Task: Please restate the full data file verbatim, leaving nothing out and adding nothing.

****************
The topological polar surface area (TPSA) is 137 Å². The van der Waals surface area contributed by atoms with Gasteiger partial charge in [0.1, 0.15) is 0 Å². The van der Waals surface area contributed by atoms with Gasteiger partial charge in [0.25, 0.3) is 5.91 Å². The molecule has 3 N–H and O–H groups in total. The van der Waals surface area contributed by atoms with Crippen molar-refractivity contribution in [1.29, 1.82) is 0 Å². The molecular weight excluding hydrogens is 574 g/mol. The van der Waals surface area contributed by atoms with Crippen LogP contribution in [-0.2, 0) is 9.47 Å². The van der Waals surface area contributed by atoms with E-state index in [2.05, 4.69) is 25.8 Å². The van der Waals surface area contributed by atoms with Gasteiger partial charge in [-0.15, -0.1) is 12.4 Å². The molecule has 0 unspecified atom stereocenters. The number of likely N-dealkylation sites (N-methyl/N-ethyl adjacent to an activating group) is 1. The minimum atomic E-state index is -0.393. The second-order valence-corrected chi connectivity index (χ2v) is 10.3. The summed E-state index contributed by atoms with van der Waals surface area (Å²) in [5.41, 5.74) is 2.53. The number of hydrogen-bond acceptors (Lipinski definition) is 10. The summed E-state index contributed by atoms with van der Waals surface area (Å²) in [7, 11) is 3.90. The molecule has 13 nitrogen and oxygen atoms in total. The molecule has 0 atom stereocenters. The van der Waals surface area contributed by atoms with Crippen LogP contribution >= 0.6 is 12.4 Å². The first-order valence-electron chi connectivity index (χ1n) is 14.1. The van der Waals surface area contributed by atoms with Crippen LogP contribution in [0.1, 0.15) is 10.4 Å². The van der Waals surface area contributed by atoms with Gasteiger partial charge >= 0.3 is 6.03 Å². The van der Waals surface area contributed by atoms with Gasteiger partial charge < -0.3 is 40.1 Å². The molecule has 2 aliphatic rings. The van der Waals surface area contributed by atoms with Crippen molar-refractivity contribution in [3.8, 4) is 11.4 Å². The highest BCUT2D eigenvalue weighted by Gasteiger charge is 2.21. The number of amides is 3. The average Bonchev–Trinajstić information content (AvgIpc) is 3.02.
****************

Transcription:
The topological polar surface area (TPSA) is 137 Å². The van der Waals surface area contributed by atoms with Gasteiger partial charge in [0.1, 0.15) is 0 Å². The van der Waals surface area contributed by atoms with Gasteiger partial charge in [0.25, 0.3) is 5.91 Å². The molecule has 3 N–H and O–H groups in total. The van der Waals surface area contributed by atoms with Crippen molar-refractivity contribution in [1.29, 1.82) is 0 Å². The molecular weight excluding hydrogens is 574 g/mol. The van der Waals surface area contributed by atoms with Crippen LogP contribution in [-0.2, 0) is 9.47 Å². The van der Waals surface area contributed by atoms with E-state index in [2.05, 4.69) is 25.8 Å². The van der Waals surface area contributed by atoms with Gasteiger partial charge in [-0.15, -0.1) is 12.4 Å². The molecule has 0 unspecified atom stereocenters. The number of likely N-dealkylation sites (N-methyl/N-ethyl adjacent to an activating group) is 1. The minimum atomic E-state index is -0.393. The second-order valence-corrected chi connectivity index (χ2v) is 10.3. The summed E-state index contributed by atoms with van der Waals surface area (Å²) in [5.41, 5.74) is 2.53. The number of hydrogen-bond acceptors (Lipinski definition) is 10. The summed E-state index contributed by atoms with van der Waals surface area (Å²) in [7, 11) is 3.90. The molecule has 13 nitrogen and oxygen atoms in total. The molecule has 0 atom stereocenters. The van der Waals surface area contributed by atoms with Crippen LogP contribution >= 0.6 is 12.4 Å². The first-order valence-electron chi connectivity index (χ1n) is 14.1. The van der Waals surface area contributed by atoms with Crippen LogP contribution in [0.1, 0.15) is 10.4 Å². The van der Waals surface area contributed by atoms with Gasteiger partial charge >= 0.3 is 6.03 Å². The van der Waals surface area contributed by atoms with Gasteiger partial charge < -0.3 is 40.1 Å². The molecule has 2 aliphatic rings. The van der Waals surface area contributed by atoms with Crippen molar-refractivity contribution in [3.8, 4) is 11.4 Å². The highest BCUT2D eigenvalue weighted by Gasteiger charge is 2.21. The number of amides is 3. The average Bonchev–Trinajstić information content (AvgIpc) is 3.02.